Dr. Monzer Kahf, Scholar in Islamic Economics & Financial Expert, states the following:
1. Earning interest is not permitted according to the Shari’ah, and normally there are no reasons why a Muslim should earn interest. Muslims are required to use their money, funds and properties in businesses and investments that are compatible with the Islamic Shari’ah. Earned interest does not become a property of its earner because an interest-generating contract is not a means for earning. In other words earned interest is not yours and the principle is that you must return it to the person who paid it.

2. If for any reason a Muslim happens to have earned interest we must look at the ruling on returning it within the realm of the objectives of Shari’ah as well as the specific positions of the minute issue at hand. Earning interest from a person who sells Halal goods is different from earning it from a person whose business is to lend money on interest, especially banks whose basic and dominant activity is to earn interest from people with whom they deal.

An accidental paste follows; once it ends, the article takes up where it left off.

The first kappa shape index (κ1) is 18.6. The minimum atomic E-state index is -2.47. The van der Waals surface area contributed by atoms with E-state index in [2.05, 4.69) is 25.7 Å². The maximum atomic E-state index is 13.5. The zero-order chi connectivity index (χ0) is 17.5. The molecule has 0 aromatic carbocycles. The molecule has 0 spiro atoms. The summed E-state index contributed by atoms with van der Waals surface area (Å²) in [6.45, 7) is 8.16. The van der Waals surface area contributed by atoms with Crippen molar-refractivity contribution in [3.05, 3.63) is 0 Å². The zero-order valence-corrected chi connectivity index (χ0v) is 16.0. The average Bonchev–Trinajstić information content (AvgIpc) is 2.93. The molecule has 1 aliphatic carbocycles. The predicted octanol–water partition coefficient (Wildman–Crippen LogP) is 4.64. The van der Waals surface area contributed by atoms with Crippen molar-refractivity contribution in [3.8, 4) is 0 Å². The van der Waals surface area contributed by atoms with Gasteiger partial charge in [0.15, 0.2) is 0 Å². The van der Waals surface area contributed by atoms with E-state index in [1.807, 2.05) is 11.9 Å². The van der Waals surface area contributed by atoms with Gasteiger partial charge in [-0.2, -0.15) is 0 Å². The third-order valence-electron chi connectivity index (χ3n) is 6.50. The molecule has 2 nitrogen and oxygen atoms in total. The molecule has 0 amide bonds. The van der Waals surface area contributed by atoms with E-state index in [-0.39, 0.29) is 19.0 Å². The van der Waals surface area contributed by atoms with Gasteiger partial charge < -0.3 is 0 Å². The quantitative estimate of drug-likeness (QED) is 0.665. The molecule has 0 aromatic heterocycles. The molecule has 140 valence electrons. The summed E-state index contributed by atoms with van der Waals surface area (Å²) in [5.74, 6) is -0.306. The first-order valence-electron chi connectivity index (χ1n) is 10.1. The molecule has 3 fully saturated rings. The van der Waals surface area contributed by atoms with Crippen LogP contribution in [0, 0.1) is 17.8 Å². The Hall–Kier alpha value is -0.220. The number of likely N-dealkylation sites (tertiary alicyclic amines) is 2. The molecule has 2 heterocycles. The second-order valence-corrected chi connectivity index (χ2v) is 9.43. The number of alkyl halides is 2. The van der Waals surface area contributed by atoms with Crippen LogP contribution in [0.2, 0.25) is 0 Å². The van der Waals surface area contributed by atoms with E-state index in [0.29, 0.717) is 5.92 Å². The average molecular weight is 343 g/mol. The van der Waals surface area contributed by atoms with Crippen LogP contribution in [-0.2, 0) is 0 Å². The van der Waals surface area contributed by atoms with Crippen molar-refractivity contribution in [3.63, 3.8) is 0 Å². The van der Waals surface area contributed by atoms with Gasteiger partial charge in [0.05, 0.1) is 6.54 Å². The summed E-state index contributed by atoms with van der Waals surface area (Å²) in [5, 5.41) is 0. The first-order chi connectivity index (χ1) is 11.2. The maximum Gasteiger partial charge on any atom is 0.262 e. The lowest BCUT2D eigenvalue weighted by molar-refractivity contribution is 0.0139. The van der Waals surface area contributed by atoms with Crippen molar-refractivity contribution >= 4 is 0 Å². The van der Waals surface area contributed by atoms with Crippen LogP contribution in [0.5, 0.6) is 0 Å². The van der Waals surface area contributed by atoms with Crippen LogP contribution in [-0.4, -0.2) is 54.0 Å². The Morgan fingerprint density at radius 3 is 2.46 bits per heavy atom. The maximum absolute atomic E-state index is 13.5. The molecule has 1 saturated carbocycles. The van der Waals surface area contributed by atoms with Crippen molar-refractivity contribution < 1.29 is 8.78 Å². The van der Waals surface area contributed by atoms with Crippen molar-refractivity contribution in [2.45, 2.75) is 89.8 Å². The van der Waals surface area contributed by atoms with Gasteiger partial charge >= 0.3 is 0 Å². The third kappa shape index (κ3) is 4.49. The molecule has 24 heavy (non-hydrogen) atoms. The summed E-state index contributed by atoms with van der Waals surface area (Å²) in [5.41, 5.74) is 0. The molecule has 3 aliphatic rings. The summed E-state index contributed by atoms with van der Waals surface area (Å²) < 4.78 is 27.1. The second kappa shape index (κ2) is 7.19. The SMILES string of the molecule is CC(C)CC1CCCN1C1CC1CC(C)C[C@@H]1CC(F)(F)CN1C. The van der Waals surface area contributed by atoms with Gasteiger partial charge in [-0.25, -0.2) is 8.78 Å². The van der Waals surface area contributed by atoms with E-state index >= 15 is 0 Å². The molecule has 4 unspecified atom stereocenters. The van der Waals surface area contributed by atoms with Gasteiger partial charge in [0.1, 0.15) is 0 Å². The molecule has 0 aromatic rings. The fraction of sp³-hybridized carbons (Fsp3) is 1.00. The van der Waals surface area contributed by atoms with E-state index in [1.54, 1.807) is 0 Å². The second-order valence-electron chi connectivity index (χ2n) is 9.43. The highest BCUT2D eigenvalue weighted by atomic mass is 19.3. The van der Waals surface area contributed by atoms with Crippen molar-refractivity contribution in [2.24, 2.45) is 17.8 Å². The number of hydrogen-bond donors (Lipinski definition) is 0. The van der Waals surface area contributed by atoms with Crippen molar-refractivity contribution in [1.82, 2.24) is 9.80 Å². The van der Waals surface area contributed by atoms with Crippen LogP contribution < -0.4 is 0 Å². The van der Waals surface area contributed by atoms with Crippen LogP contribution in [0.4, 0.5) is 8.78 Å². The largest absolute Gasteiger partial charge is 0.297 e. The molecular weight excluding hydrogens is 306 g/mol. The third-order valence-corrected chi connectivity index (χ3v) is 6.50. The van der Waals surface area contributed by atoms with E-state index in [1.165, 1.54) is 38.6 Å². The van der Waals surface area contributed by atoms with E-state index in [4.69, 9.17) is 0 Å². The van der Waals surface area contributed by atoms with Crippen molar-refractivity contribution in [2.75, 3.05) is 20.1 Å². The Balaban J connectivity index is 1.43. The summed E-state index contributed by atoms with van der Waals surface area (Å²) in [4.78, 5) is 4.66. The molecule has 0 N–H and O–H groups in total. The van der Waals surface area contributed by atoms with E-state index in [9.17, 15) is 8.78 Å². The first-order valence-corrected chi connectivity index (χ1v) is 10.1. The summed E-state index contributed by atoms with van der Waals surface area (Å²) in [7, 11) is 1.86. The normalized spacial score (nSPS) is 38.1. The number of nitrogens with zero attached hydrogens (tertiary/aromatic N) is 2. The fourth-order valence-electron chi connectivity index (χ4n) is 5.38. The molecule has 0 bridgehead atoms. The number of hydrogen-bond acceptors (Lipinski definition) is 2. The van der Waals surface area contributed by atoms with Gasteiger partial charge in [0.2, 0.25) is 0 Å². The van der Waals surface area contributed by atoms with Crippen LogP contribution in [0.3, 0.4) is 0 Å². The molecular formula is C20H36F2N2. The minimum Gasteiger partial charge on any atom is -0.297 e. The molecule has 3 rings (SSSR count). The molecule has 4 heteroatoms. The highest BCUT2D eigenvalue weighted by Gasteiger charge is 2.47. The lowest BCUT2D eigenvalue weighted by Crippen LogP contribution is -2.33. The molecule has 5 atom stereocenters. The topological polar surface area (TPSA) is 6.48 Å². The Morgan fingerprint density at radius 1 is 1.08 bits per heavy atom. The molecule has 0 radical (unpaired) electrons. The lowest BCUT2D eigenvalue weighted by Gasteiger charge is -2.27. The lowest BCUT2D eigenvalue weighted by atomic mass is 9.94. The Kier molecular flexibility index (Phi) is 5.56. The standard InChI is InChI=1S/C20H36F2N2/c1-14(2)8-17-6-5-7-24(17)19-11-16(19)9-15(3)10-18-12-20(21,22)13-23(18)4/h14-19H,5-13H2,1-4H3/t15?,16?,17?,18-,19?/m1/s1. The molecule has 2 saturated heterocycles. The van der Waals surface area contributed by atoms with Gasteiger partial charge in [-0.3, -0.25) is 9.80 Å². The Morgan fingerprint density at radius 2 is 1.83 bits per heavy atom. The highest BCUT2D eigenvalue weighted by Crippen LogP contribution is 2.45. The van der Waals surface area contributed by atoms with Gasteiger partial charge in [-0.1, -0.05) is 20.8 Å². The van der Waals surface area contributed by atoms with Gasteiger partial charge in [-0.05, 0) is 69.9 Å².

Thus, retiring earned interest to a person (a bank is also a legal person) who makes his income from lending on interest, defeats the very purpose for which interest is prohibited and increases the power and income of those who actively spread the evil of interest.

3. Therefore, the ruling of the Second International Conference on Islamic Banking held in Kuwait in 1987 (may be earlier) which was attended by many Shari’ah scholars concluded that it is not permitted to return earned interest to conventional bankers; instead we must apply to such earned interest another Shari’ah rule that requires giving away to general charity any haram money, that happens to come under the hand of a Muslim (remember that it does not become a property of the Muslim, so it is not his), and it is better that such haram money should not be given to a Mosque just for keeping it clean of this dirty money (i.e. interest).

4. Buying cars, houses and other properties on interest-based financing is also not permitted in the Shari’ah, and all Muslims in an area are required by the Shari’ah to establish financial institutions that provide financing on Islamically acceptable grounds. Actually, this is regarded as a fard kifayah (collective obligation) in nowadays since financing has become a necessary part of contemporary life.
Until such institutions exist, the First International Conference on Fiqh in the USA held in Oct. 1999 rightly resolved that for important things like housing for families who are in a dire need of them, interest-based borrowing is tolerated until Islamically compatible institutions are established.